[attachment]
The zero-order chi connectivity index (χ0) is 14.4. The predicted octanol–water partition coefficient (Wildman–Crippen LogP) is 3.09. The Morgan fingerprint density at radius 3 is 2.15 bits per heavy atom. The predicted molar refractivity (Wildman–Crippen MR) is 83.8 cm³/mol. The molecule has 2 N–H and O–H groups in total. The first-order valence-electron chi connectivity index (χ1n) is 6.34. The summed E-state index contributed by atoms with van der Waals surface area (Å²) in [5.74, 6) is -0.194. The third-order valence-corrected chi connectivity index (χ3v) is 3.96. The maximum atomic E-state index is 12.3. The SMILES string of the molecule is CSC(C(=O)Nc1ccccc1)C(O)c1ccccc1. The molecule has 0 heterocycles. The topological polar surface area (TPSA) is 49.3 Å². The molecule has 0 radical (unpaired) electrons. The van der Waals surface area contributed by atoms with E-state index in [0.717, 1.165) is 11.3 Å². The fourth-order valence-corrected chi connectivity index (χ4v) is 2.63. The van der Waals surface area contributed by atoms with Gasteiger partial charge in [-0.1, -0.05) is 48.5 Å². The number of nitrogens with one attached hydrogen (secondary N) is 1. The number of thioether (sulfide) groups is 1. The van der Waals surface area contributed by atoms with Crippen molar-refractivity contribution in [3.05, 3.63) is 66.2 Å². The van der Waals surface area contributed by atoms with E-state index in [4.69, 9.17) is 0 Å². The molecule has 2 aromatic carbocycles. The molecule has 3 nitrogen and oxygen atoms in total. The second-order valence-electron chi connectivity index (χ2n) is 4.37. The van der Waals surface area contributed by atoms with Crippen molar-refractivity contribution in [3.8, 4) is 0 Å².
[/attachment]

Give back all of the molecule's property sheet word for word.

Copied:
The zero-order chi connectivity index (χ0) is 14.4. The predicted octanol–water partition coefficient (Wildman–Crippen LogP) is 3.09. The Morgan fingerprint density at radius 3 is 2.15 bits per heavy atom. The predicted molar refractivity (Wildman–Crippen MR) is 83.8 cm³/mol. The molecule has 2 N–H and O–H groups in total. The first-order valence-electron chi connectivity index (χ1n) is 6.34. The summed E-state index contributed by atoms with van der Waals surface area (Å²) in [5.74, 6) is -0.194. The third-order valence-corrected chi connectivity index (χ3v) is 3.96. The maximum atomic E-state index is 12.3. The SMILES string of the molecule is CSC(C(=O)Nc1ccccc1)C(O)c1ccccc1. The molecule has 0 heterocycles. The topological polar surface area (TPSA) is 49.3 Å². The molecule has 0 radical (unpaired) electrons. The van der Waals surface area contributed by atoms with E-state index in [0.717, 1.165) is 11.3 Å². The fourth-order valence-corrected chi connectivity index (χ4v) is 2.63. The van der Waals surface area contributed by atoms with Gasteiger partial charge in [-0.1, -0.05) is 48.5 Å². The number of nitrogens with one attached hydrogen (secondary N) is 1. The number of thioether (sulfide) groups is 1. The van der Waals surface area contributed by atoms with Crippen molar-refractivity contribution in [3.05, 3.63) is 66.2 Å². The van der Waals surface area contributed by atoms with E-state index in [4.69, 9.17) is 0 Å². The molecule has 2 aromatic carbocycles. The molecule has 3 nitrogen and oxygen atoms in total. The second-order valence-electron chi connectivity index (χ2n) is 4.37. The van der Waals surface area contributed by atoms with Crippen molar-refractivity contribution in [3.8, 4) is 0 Å².